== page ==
Saturday, January 22, 2011

The Murdered Wife.

A troupe of temperance players who visited the town of Berlin, New York in December 1844 had a profound effect on Henry G. Green. It was not their message of sobriety that moved Henry, but the charm and beauty of their leading lady, Mary Ann Wyatt. When the troupe left Berlin, Henry followed and was soon courting Mary Ann. On February 10 they were married. Eight days after that Mary Ann Wyatt Green was dead from arsenic poisoning.  There is little doubt Henry Green murdered his wife but his motive in doing so is an enduring mystery.

Tuesday, January 18, 2011

Murders and Daring Outrages

From the frontispiece  of an 1837 American book entitled Confessions, Trials And Biographical Sketches Of the Most Cold Blooded Murderers Who Have Been Executed in This Country by S. Andrus And Son.  The verse is from "The Dream of Eugene Aram" by Thomas Hood -- about a murder that was not committed in this country.  More to come from Confessions…

Saturday, January 15, 2011

The Sleepwalking Defense

The morning of October 27, 1845, the body of Maria Bickford, a beautiful young prostitute, was found murdered in her room in Boston’s Beacon Hill. Her throat had been cut from ear to ear and her bed had been set on fire. The prime suspect was Albert Tirrell who had been keeping Maria and who was seen arguing with her the day before. Tirrell was represented in court by prominent attorney and former US Senator, Rufus Choate, who used a three pronged defense: Maybe Maria Bickford had cut her own throat, maybe someone else killed her, or maybe Albert Tirrell killed her while sleepwalking and was not responsible for his actions.

Wednesday, January 12, 2011

Arsenic and Old Lace

Here is an interesting post from Lizzie Borden: Warps & Wefts: The Story Benind Arsenic & Old Lace. It's about "Sister Amy" Archer-Gilligan, the real-life inspiration for the play and movie Arsenic and Old Lace. Proof once again that truth is indeed stranger than fiction.

Saturday, January 8, 2011

Little Murders

Up until now Murder by Gaslight has been documenting just the major American murders of the 19th century—stories with a beginning, a middle and an ending determined by a court of law. Sometimes, as with the murders of Captain Joseph White and Philip Barton Key they have set new legal precedent; and sometimes, as with the case of Lizzie Borden, the stories have become a part of our culture.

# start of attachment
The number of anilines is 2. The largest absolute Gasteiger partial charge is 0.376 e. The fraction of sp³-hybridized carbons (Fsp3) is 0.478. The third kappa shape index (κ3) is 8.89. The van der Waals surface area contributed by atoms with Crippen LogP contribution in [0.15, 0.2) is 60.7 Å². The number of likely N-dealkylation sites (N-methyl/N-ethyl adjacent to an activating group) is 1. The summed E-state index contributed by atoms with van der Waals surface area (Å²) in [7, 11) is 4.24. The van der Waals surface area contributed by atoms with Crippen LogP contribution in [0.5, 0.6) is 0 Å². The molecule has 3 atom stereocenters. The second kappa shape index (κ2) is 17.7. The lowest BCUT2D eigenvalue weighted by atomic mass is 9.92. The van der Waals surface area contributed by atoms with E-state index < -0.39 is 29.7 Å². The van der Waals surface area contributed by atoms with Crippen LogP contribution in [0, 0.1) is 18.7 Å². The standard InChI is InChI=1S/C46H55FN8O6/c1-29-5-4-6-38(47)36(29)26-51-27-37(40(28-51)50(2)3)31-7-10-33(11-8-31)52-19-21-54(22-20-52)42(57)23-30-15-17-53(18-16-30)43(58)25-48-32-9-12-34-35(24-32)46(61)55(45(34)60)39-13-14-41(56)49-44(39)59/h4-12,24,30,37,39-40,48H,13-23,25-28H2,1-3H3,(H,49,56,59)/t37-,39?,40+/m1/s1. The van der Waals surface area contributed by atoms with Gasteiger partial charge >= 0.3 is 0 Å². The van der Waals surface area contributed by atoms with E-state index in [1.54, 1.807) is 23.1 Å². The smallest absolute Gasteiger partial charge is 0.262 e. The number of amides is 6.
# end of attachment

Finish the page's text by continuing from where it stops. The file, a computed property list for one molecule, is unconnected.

But the 19th century was long and bloody not every murder was so well recorded. A murder story may appear in only one newspaper article, never to be resolved. It could be the story of a murder/suicide that begins and ends in one telling, it could be a crime that remains forever unsolved, or it could be a story whose outcome has been lost to history.

Beginning today, Murder by Gaslight will occasionally feature murder stories that were complete in one newspaper article. While there are many more big murders to come, we would like to pay homage to the “Little Murders.”

This story from The Republican Compiler, Gettysburg, PA, April 20, 1846 (quoting The Cincinnati Commercial) tells the exciting but tragic story of Thomas Shannon’s murder in Yazoo, Mississippi. We can only hope that the fiend Waite got what was coming.

Saturday, January 1, 2011

A Crime of Passion

In June 1831 Joel Clough moved into a boarding house in Bordentown, New Jersey and soon fell in love with his landlady’s daughter, a young widow named Mary Hamilton. He made his affections known to Mary and began giving her gifts and writing her letters. Joel thought Mary had returned his affection and at one point believed she had agreed to marry him. When it became apparent that she was seeing other men, he asked her again. She refused and he stabbed her in the chest eleven times. Joel Clough did not deny that he had murdered her, but he would contend that his passion for Mary Hamilton had driven him insane.